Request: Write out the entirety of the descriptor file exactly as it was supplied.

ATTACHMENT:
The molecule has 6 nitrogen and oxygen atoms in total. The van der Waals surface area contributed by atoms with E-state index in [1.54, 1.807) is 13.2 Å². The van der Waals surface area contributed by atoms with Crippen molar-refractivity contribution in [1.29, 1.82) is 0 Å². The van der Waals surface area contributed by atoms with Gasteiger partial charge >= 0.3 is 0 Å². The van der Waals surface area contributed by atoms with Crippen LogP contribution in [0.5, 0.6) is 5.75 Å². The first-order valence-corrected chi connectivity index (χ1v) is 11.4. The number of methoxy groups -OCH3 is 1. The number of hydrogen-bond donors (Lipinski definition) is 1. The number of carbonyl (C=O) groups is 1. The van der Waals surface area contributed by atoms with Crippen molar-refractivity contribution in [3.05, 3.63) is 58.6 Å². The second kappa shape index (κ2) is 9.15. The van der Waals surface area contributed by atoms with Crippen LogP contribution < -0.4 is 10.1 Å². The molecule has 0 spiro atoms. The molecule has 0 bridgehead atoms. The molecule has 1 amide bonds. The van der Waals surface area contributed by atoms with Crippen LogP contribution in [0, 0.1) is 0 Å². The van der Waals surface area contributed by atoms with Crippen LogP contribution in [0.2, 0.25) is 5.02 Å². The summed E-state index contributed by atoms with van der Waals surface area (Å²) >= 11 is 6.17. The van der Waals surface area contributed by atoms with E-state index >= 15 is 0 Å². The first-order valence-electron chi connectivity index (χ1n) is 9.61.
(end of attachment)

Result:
The molecule has 6 nitrogen and oxygen atoms in total. The van der Waals surface area contributed by atoms with E-state index in [1.54, 1.807) is 13.2 Å². The van der Waals surface area contributed by atoms with Crippen molar-refractivity contribution in [1.29, 1.82) is 0 Å². The van der Waals surface area contributed by atoms with Gasteiger partial charge >= 0.3 is 0 Å². The van der Waals surface area contributed by atoms with Crippen LogP contribution in [0.5, 0.6) is 5.75 Å². The first-order valence-corrected chi connectivity index (χ1v) is 11.4. The number of methoxy groups -OCH3 is 1. The number of hydrogen-bond donors (Lipinski definition) is 1. The number of carbonyl (C=O) groups is 1. The van der Waals surface area contributed by atoms with Crippen molar-refractivity contribution in [3.05, 3.63) is 58.6 Å². The second kappa shape index (κ2) is 9.15. The van der Waals surface area contributed by atoms with Crippen LogP contribution < -0.4 is 10.1 Å². The molecule has 0 spiro atoms. The molecule has 0 bridgehead atoms. The molecule has 1 amide bonds. The van der Waals surface area contributed by atoms with Crippen LogP contribution in [0, 0.1) is 0 Å². The van der Waals surface area contributed by atoms with Crippen LogP contribution in [0.2, 0.25) is 5.02 Å². The summed E-state index contributed by atoms with van der Waals surface area (Å²) >= 11 is 6.17. The van der Waals surface area contributed by atoms with E-state index >= 15 is 0 Å². The first-order valence-electron chi connectivity index (χ1n) is 9.61.